The Strange Genius of ‘Til Death’s Fourth Season

The fourth season was something else entirely. I don’t know how much of this is attributable to Reo (I suspect a lot), but the domestic squabble stuff grew much, much loopier, right from the first. Fisher and Garrett, perhaps emboldened by the fact that nobody was watching, pushed their characters so far into unpleasantness that it looped back around and became fascinating to watch. Their marriage suddenly made so much more sense. The reason Joy and Eddie Stark had stayed together so long was almost entirely because absolutely no one else on Earth would want to put up with them. Perversely, this made the episode-closing scenes every sitcom like this is required to have where the characters say they love each other feel more genuine. When Eddie and Joy nearly drive each other toward bankruptcy because they want an HDTV and also can’t stand carpooling together, it seems stupid on its face, but it becomes something much bleaker and despairing in practice. Someone somewhere in the production team was using the season to deliberately skewer this kind of show and this kind of storytelling, and Fisher and Garrett were surprisingly game.

But if that were it, that wouldn’t qualify the fourth season of ‘Til Death as some sort of weird, outre comedy. It would certainly be more interesting than what the show had been before, but not necessarily worth seeking out. Perhaps realizing that the role of Ally (Joy and Eddie’s daughter) had been played by four actresses over the course of the series (including Krysten Ritter!) while the role of boyfriend/fiancee/husband Doug had been played by only Sharp, the series embarked on an astoundingly bizarre story arc: It had Doug realize he was a character in a sitcom whose wife kept getting recast, then sent him to psychotherapy to make peace with this fact.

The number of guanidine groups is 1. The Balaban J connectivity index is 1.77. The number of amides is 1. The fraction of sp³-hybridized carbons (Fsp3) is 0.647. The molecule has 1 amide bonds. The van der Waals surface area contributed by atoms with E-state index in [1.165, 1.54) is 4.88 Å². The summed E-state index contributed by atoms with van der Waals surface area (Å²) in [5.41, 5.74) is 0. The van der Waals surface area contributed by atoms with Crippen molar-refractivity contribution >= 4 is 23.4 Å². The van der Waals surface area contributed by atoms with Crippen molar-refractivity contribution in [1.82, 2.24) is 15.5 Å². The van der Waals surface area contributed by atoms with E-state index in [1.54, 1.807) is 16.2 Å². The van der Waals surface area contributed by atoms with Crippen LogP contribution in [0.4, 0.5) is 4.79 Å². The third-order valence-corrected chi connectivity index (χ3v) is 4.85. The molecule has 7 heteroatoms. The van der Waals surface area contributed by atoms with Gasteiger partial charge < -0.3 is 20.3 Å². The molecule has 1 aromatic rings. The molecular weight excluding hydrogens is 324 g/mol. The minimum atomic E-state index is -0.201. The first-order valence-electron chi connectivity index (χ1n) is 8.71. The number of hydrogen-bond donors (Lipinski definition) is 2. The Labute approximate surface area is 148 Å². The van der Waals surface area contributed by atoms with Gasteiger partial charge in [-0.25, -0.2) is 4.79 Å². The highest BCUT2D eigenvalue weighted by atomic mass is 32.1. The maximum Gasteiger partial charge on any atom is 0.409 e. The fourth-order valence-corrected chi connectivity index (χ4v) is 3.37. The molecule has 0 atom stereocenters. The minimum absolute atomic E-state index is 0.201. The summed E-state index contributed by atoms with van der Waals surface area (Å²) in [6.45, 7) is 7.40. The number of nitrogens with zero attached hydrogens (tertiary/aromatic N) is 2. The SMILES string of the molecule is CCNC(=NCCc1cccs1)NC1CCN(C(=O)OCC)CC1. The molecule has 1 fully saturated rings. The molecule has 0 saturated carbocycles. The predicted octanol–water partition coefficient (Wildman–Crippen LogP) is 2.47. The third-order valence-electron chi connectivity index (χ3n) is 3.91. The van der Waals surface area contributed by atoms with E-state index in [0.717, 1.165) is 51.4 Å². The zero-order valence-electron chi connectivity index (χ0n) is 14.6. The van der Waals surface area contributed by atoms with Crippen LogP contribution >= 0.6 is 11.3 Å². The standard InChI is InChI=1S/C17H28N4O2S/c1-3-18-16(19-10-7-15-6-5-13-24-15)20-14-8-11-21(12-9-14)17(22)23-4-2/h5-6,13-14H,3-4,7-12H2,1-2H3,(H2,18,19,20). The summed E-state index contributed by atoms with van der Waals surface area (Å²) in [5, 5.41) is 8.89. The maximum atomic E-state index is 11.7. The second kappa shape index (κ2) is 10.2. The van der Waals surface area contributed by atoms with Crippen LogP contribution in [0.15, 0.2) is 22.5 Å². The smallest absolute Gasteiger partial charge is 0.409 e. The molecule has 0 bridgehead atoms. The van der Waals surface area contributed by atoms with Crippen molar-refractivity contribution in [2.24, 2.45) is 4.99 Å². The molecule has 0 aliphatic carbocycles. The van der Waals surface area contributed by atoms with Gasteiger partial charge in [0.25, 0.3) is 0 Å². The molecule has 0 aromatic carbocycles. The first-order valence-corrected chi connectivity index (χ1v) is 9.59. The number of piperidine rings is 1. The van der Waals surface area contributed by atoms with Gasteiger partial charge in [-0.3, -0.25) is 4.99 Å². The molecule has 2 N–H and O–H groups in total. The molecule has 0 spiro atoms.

Still trying to wrap my head around this essay from the AV Club, which insists the painfully awful sitcom, ‘Til Death, somehow reached Keith Hernandez status in its fourth season and became something of loose canon.

I don’t want to make this sound more interesting than it actually is. There is a fair chance that if you seek the fourth season of ‘Til Death out (and it’s highly unlikely any of these episodes will ever air again after this summer), you will be disappointed because half the fun was happening upon these episodes in the moment and wondering what world you’d wandered into. By the time Doug and Ally’s wedding rolled around, the show had finally lost it completely, tossing in lengthy animated sequences done in styles ranging from Disney to Edward Gorey, letting Fisher sing at length, and having Garrett do Rodney Dangerfield impressions for no apparent reason. You wanted to stop watching; you couldn’t look away. This was television made by consummate professionals who were pretty sure no one was ever going to see it, and it was somehow gloriously awful and compellingly watchable all at once.

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